The importance of scholarship to practice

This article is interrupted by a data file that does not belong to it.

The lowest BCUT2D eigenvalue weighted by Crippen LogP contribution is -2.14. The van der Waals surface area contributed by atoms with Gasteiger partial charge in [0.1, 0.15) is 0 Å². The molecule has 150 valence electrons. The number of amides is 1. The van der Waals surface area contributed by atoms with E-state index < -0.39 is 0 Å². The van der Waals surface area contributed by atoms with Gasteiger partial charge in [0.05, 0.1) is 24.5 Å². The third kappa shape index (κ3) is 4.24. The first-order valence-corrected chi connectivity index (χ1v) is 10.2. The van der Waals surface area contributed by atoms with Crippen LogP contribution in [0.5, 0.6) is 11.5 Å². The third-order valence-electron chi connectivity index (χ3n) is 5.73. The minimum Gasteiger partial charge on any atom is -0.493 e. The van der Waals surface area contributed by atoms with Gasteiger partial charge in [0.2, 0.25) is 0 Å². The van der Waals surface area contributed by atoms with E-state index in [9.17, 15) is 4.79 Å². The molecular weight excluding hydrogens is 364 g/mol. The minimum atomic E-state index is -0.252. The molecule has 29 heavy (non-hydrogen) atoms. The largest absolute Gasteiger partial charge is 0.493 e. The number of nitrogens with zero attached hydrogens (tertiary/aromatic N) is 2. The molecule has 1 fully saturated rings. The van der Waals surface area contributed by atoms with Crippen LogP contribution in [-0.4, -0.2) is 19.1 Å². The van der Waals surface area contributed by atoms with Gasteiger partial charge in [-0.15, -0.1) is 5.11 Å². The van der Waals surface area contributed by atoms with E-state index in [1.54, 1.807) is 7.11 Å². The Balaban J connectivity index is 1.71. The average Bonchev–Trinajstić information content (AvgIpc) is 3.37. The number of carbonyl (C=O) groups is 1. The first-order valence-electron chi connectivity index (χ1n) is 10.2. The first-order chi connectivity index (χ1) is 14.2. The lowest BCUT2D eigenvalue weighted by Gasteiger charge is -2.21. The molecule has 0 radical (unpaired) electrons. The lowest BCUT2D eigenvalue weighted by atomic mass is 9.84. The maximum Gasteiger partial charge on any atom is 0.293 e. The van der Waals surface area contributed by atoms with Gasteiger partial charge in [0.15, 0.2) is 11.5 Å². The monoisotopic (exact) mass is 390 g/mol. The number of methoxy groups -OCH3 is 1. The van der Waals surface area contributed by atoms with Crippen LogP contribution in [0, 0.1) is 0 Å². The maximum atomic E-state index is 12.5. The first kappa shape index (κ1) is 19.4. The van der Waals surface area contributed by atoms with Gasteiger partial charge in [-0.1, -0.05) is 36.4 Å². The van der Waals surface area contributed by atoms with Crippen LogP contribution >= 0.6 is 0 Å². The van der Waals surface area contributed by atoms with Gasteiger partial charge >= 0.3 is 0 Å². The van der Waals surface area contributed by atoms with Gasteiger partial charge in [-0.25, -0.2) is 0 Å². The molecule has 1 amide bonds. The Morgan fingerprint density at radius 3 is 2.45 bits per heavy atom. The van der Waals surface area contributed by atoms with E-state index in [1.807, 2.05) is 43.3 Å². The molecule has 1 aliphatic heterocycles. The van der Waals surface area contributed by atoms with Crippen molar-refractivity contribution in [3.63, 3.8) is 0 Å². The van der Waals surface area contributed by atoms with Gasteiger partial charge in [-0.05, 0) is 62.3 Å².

The core argument of this book is that scholarship provides practitioners with the raw material to use in learning from past experience as a way to ensure that performance in the future is better than it is today. But what happens if scholarship is not used for this purpose? What happens if the lessons of the past are forgotten? In 2009 I was asked to speak at a US National Academy of Sciences workshop on improving intelligence analysis. This was for a committee whose work was sponsored by the Analytic Integrity and Standards staff of the US Office of the Director of National Intelligence. The commissioners, important figures in the field, sat at tables in the front row with perhaps as many as 100 other people sitting in chairs behind them. For an intelligence studies scholar this was a relatively high-profile venue; an opportunity to actively engage with the intelligence community on an important issue in an important venue. So I started off by saying that, speaking as a scholar, in the aggregate my conversations with intelligence practitioners were like having an extended conversation with amnesiacs who also suffer from short-term memory problems. They do not know their own history. Frequently they do not even know why they exist. They do not know what they have done before. They do not know what has been tried, or what has been talked about. They exist in the here and now, and their plans for the future are frequently forgotten almost as soon as they are developed. At this point, muffled laughter arose from the back of the room while frowns emerged at the front. Some in attendance may have thought this was criticism of practitioners, but the reality is very different. The most important part of doing intelligence analysis is getting the job done, and getting the job done does not involve documenting what one is doing while getting the job done, or building the kind of infrastructure necessary to learn from what one has documented. Intelligence analysts have to be in the middle of the action because that is what doing analysis involves; providing knowledge that is relevant, useful, or actionable. Practitioners in other professions have a knowledge infrastructure that studies what they do and how they could do it better to assist them in improving their practice. For example, the rest of government has the field of public administration.